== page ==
So you’re working on your next construction or restoration project when you encounter an issue with the main material that you’re working with — concrete. It’s the moisture. Unfortunately, you’re not alone when it comes to experiencing issues with concrete moisture levels.
In fact, there are a few common problems that arise when working with concrete, but on the bright side, there are ways to fix the situation.
In this post, we’ll get into these general issues and how the use of a relative humidity (RH) meter can help you prevent them from occurring again.
Floor Expansion (Pop-Outs)
When using concrete, you and your client expect a sound structure that will not deteriorate in quality or aesthetics. However, when the moisture isn’t properly gauged, the look of the structure can be compromised.
For instance, pop-outs may occur — which are small cavities that emerge when an area has expanded and fractured the surface due to a physical or chemical reaction.
When an area close to the surface has low density, but high moisture absorption, the area swells and creates pressure that ruptures the concrete. Or, in a chemical scenario, the alkalis in cement can cause a deterioration in the structure that can eventually absorb water, expanding and then causing a small portion of the surface to fall off.
While pop-outs aren’t structural defects, it is the beginning of potential future deterioration as more water and chemicals are then prone to entering the concrete.
To avoid this altogether, make use of a moisture meter that will tell you if you have the appropriate water levels of your concrete structure — before it’s too late.
Buckling & Cupping of Wood Flooring
Cupping happens when the alignment of a wood floor takes on a concave shape (lower in the center and higher on the sides) as opposed to a straight orientation. Wood has a tendency to become swollen when the moisture content of the concrete beneath it rises.
Buckling, on the other hand, is when the wood floor is lifted off the concrete sub-floor. As moisture seeps into the wood floor, it forces the wood to lift up.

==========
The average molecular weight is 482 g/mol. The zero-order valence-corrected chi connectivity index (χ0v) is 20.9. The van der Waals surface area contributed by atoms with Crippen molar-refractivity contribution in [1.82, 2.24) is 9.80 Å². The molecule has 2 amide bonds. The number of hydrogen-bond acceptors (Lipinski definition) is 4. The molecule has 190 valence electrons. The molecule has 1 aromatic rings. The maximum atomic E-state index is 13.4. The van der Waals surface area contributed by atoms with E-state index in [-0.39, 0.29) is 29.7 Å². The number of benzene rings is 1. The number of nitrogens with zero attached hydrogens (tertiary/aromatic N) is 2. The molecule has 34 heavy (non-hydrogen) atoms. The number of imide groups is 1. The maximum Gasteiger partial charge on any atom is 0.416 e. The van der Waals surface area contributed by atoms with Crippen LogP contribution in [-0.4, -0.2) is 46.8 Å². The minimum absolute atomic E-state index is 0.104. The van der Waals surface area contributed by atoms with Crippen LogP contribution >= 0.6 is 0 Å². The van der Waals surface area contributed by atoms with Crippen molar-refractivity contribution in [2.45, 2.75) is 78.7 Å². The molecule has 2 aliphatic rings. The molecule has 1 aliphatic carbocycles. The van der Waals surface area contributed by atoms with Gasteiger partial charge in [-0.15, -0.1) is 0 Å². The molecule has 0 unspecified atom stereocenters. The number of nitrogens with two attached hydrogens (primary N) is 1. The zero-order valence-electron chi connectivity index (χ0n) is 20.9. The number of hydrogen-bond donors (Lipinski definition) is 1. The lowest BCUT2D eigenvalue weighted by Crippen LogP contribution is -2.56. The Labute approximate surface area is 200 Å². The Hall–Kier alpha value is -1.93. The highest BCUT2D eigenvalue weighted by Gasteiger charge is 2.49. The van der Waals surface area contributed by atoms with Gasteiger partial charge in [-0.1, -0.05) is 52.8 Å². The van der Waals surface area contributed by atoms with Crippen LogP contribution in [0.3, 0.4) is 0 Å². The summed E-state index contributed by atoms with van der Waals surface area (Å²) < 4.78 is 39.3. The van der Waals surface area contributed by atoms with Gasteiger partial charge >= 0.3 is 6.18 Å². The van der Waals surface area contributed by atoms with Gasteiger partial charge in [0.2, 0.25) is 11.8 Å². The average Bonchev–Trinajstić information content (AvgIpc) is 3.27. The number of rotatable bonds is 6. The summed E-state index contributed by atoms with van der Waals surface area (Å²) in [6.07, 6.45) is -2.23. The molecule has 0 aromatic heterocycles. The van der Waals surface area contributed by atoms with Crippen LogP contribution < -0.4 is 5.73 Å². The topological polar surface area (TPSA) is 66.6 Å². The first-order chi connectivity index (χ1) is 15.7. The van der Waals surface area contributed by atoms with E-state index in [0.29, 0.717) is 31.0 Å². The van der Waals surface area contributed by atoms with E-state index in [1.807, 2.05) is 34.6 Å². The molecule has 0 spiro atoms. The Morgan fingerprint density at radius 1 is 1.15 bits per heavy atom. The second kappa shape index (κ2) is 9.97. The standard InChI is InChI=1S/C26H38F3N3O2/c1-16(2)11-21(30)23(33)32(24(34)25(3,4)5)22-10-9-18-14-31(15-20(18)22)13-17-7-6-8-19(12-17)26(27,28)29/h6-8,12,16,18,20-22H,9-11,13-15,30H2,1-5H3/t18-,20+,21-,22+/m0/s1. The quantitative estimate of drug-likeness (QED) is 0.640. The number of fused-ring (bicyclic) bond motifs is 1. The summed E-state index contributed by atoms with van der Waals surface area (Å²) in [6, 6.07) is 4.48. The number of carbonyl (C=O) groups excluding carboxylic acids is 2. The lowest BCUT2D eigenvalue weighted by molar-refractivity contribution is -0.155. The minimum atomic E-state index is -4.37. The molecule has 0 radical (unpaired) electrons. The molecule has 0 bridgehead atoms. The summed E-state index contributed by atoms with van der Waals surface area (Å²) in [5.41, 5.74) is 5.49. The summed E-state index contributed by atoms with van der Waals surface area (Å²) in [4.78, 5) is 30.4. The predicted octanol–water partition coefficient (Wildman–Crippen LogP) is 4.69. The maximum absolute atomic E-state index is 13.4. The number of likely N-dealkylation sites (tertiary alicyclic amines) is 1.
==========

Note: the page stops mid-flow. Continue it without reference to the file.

Both buckling and cupping are unsettling to the eyes and can have longterm effects if not treated properly. The fact that the moisture content (MC) of the concrete underneath wood can negatively affect the appearance of the flooring goes to show how important it is to properly measure the moisture before and after your project.
When small chips begin to fall off of a concrete structure, this is defined as spalling. The cause of this is either one or two reasons.
- It’s moisture getting into the concrete and then freezing.
- The rebar within the concrete is too wet and, consequently, begins to rust.
Loose Flooring & Mold
When applying another material atop concrete, there’s an adhesive that goes in between. When the concrete is too moist, it can cause the adhesive to not work properly — making the top material loose and prone to shifting.
As you already know, mold loves dampness and darkness. With a concrete structure that is too wet for completion, leaving it moist will allow the environment to generate mold. Furthermore, mold can continue to grow when it has a a fresh, wet underside of wood to keep it fed.
How Moisture Meters Help
With all of these problems susceptible to a wet environment involving concrete, it’s advised that you use a concrete moisture meter on your next project. Some suggestions include the TotalCheck 3-In-1 meter or the HT-4000F stand-alone thermo-hygrometer, which both comply with the ASTM F2170-11 standard.
Keeping tabs on the moisture of your project’s concrete is recommended throughout the project’s duration. Doing this will prevent having to correct issues, waste time (and money) on re-doing projects and help you avoid wasting quality concrete.
For the most accurate reading, consider an RH meter (thermo-hygrometer) with an in-situ probe that will penetrate the concrete’s surface to measure moisture within the actual slab.